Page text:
Across Ontario municipalities large and small, the final list of candidates seeking election as mayor, councillor or school trustee is now official. As voting day on October 24, 2022 fast approaches, and municipal campaigns are underway, you may be wondering: could my activities be covered under municipal third party advertising rules?

In contrast to the third party advertising rules for Ontario provincial elections, where the trigger to register as a third party advertiser arises when an individual, organization, corporation or union spends at least $500 on political advertising, there is no similar threshold for municipal third party advertising.

Registration as an Ontario municipal third party advertiser must be effected before any municipal third party advertising expenses, such as the purchase of broadcasting time or social media ads, are even incurred.

Not only could your activity be covered third party advertising rules, you may already be engaged in unregistered third party advertising.

What Activity is Regulated and Subject to the Spending Limits?

A third party advertisement is advertising in any broadcast, print, electronic or other medium that has the following purpose:

  • Promoting, supporting or opposing a candidate, or
  • promoting, supporting or opposing a "yes" or "no" question put to electors on the ballot.1

However, a third party advertisement does not include:

  • An advertisement given or transmitted where no expenses in relation to the advertisement are incurred.2
  • An advertisement on an issue (unless the advertising has the purpose of promoting, supporting or opposing a "yes" or "no" question on the ballot).
  • An advertisement given or transmitted by a corporation to its shareholders, directors, members or employees or by a trade union to its members or employees.3

When is Ontario Municipal Third Party Advertising Regulated?

Third party advertising is regulated during the "restricted period", which began on May 1 and ends on polling day, October 24.4

The final list of candidates for mayor, councillor or school trustee in a given municipality were finalized on August 21, following certification of their nominations by the respective municipal clerk's office.5

Registration as a Third Party Advertiser: When is it Required?

As noted above, an individual, organization, corporation or trade union that plans to engage in third party advertising in a municipality must be registered with the municipal clerk in that municipality before incurring expenses for third party advertising that will run in that municipality.6

The period to register as third party advertiser began on May 1 and ends on October 21 (i.e., three days before polling day).

Registrations are normally filed with the municipal clerk's office in person, although some municipalities permit electronic filing.

What is the Spending Limit?

A registered third party advertiser can run third party advertising in more than one municipality (e.g., in both the City of Toronto and the City of Ottawa).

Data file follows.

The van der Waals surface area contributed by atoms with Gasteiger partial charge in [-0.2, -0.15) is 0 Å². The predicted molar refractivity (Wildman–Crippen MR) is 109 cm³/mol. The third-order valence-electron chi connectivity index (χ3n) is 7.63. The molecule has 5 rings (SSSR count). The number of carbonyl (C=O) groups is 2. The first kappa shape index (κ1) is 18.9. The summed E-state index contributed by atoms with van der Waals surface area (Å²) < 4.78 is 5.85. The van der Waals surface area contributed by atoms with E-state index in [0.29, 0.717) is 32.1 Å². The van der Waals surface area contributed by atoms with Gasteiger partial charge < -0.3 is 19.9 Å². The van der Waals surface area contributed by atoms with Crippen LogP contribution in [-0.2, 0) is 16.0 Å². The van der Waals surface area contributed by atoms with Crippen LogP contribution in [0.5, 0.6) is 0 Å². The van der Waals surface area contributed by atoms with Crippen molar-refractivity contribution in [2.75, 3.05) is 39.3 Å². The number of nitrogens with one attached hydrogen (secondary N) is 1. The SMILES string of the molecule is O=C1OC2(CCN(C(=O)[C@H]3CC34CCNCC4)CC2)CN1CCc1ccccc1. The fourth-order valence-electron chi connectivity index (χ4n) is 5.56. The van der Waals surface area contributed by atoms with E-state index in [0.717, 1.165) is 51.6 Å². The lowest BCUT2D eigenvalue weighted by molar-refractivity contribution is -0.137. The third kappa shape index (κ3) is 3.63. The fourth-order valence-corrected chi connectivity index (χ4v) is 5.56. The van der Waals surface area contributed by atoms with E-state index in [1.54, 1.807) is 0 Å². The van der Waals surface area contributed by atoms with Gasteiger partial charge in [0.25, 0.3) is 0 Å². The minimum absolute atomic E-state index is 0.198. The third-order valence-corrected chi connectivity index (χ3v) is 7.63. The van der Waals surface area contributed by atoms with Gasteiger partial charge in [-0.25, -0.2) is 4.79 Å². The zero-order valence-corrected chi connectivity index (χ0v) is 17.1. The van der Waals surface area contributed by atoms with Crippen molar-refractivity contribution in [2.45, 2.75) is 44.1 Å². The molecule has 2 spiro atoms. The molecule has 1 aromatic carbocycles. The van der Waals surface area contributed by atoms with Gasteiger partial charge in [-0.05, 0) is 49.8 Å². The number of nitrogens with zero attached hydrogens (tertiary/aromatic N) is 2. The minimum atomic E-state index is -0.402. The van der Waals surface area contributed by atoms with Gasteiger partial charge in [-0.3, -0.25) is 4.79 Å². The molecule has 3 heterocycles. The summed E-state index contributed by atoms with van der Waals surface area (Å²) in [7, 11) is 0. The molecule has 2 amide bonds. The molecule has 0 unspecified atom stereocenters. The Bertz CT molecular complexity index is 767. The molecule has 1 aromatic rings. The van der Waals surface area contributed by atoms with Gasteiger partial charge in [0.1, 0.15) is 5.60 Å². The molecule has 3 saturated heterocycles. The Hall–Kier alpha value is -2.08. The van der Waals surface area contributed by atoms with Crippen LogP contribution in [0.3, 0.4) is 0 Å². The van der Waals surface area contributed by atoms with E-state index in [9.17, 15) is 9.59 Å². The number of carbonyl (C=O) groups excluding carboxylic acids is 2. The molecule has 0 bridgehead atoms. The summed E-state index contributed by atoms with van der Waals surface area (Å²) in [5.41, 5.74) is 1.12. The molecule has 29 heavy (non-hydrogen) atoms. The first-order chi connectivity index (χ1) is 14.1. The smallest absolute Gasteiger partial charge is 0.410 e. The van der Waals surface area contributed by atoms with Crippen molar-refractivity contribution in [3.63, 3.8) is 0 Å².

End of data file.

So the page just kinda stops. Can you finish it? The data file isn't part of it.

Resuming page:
The spending limit for third party political advertising applies to each municipality.

The general spending limit is calculated based on the number of electors who are eligible to vote in the municipality where the third party is registered.7 The formula to calculate the limit is $5,000 plus $0.05 per eligible elector, to a maximum of $25,000 in that municipality.8

The aggregate spending limit of a third party would therefore depend on the number of municipalities in which the third party runs political advertising supporting or opposing either a candidate or a "yes" or "no" question on the ballot.

What are the Consequences of Non-Compliance?

The Municipal Elections Act is enforced through the courts, not Elections Ontario.

Beyond failing to register as a third party advertiser, relevant contraventions include:

  • Failing to file the required financial statement by the required deadline (or failing to apply to a court to extend the filing deadline).
  • Exceeding the spending limit.

The penalties are serious, and include:

  • A fine of up to $25,000 and or up to six months in prison.
  • Ineligibility to register as a third party advertiser in the next regular municipal election (i.e., in 2026).9

Next Steps?

Our political law group is ready to assist you or your organization remain compliant and onside of the Municipal Elections Act by:

  • Developing policies to ensure compliance with all registration, disclosure and reporting requirements.
  • Developing processes to ensure that all third party contributions are received from eligible sources, and that spending limits are not exceeded.
  • Determining "yes" or "no" ballot questions.
  • Responding to compliance audits that may be undertaken by municipal or school board compliance audit committees.

In the event of alleged non-compliance, we stand ready to defend you and your interests.

Should you have questions or wish to speak further, please contact the author.


1. Ontario Municipal Elections Act, 1996, S.O. 19996, c. 32, Sched., subs. 1(1) [MEA].

2. Ibid at subs. 1(2).

3. Ibid at subs. 1(2.1).

4. Ibid at subs. 88.4(2).

5. Ibid at subs. 35(1).

6. Ibid at subss. 88.6(1), 88.4(1).

7. Ibid at subs. 88.4(3).

8. O.Reg. 101/97, s. 7.

9. MEA, supra note 1, subs. 94.1(1).

The content of this article is intended to provide a general guide to the subject matter. Specialist advice should be sought about your specific circumstances.